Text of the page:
e concept that turned me into a Libertarian is morality. What are morals? Where do morals come from? Do we need morals to survive? How can I be moral?
How you answer these questions likely determines where you fall on the political spectrum.
While applying Libertarian morality to most issues generally draws agreement within our ranks, some issues still require debate.
Here are a few:
Women own their bodies, and have the right to do with their property as they please.
But when it comes to abortion, whose body are we talking about?
For a Libertarian to take a principled stance on abortion, the moment personhood is inherited must be understood. We certainly do not allow mothers to terminate pregnancies after birth, so abortion is not really a women’s issue; it’s a personhood issue.
One solution is to declare personhood at the end of the second trimester. This is when a fetus’s lungs start to develop, and viability begins to approach.
Another compromise would be to ban abortions unless a pregnancy is the result of rape. Women who are raped, by definition, do not choose their fate, so they cannot be held accountable for these pregnancies.
Vaccines eradicate disease through very little coercion. And since I do not believe vaccines cause mental illness, so how could I oppose mandatory vaccinations?
It goes back to body ownership. It is immoral to force people to alter their physical selves.
My solution is discrimination. If a proprietor wants to deny access to the unvaccinated, he should have that right. And if an unvaccinated individual ignores the proprietor’s wishes, he should be charged with attempted murder in the second degree.
Stealing is wrong, and taking property without permission is stealing, so mandatory taxation is immoral.
Even so, many of the most fervent anti-taxation warriors would likely fork over a little dough in exchange for the preservation of freedom. I side with Milton Friedman in saying the only two responsibilities of the government are to protect us from foreign and domestic threats. Even for Libertarians, it is difficult to imagine our freedoms being preserved without a military.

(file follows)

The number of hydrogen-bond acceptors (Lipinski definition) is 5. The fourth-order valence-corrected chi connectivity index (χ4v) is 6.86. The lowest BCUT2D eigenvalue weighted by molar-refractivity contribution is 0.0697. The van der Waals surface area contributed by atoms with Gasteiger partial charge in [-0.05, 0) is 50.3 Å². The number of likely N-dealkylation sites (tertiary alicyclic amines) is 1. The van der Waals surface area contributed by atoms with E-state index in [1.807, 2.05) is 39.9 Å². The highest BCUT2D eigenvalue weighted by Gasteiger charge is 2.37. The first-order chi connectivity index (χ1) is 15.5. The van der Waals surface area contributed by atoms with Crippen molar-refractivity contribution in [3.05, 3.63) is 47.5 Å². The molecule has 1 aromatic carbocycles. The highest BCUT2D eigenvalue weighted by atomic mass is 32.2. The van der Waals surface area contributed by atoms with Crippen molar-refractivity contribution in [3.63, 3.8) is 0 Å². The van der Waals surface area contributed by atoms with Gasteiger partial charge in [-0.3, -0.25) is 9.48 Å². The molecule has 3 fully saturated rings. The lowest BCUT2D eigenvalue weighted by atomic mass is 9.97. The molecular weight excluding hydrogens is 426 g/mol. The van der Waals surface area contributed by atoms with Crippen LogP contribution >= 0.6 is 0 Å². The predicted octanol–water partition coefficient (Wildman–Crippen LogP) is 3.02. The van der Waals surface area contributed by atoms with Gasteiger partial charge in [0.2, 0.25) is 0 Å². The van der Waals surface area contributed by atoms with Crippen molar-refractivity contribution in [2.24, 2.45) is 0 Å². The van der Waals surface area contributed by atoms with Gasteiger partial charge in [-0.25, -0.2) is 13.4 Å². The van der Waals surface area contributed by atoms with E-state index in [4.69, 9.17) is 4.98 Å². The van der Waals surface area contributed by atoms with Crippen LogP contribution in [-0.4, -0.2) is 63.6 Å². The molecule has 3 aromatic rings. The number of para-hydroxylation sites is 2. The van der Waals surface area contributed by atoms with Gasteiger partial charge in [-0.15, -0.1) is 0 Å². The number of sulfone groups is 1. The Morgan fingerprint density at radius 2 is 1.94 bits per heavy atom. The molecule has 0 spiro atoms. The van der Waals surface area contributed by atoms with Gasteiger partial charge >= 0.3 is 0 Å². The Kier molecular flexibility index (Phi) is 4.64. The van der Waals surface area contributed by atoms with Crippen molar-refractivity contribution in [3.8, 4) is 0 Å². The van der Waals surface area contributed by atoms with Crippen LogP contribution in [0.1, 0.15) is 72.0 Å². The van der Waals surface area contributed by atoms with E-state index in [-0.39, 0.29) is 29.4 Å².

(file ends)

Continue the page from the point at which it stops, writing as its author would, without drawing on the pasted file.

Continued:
The question for a Libertarian is how much we should be forced to pay for our security. While many Libertarians would prefer to cut entitlements than defense, we also despise the excessive military budgets Republicans tend to demand.
The solution is to keep the military stateside unless it’s absolutely necessary for our troops to be deployed. No more occupations in the Middle East, no more military presence in Germany and South Korea, and no more bases in nations all across the globe unless they pay us for our services. We could still provide a large budget for the military in case of war, but what’s left over should be reimbursed.
Man is not defined by his physical attributes or personal preferences, but by the choices he makes in life. The best man for the job should get the job regardless of his appearance or creed, and no group deserves special treatment. The individual must be judged, not the group he belongs to.
Sadly, racism and other forms of prejudice do exist, and they can lead to disaster.
Two Libertarian principles contradict when racism surfaces, the first being the aforementioned colorblind judgment of individuals. The second is the belief that business owners should be allowed to deny service to any person for any reason. Businesses are run by individuals, and individuals have the freedom to associate with whomever they please. If we force businesses to serve people they do not want to serve, we are being Authoritarian, not Libertarian.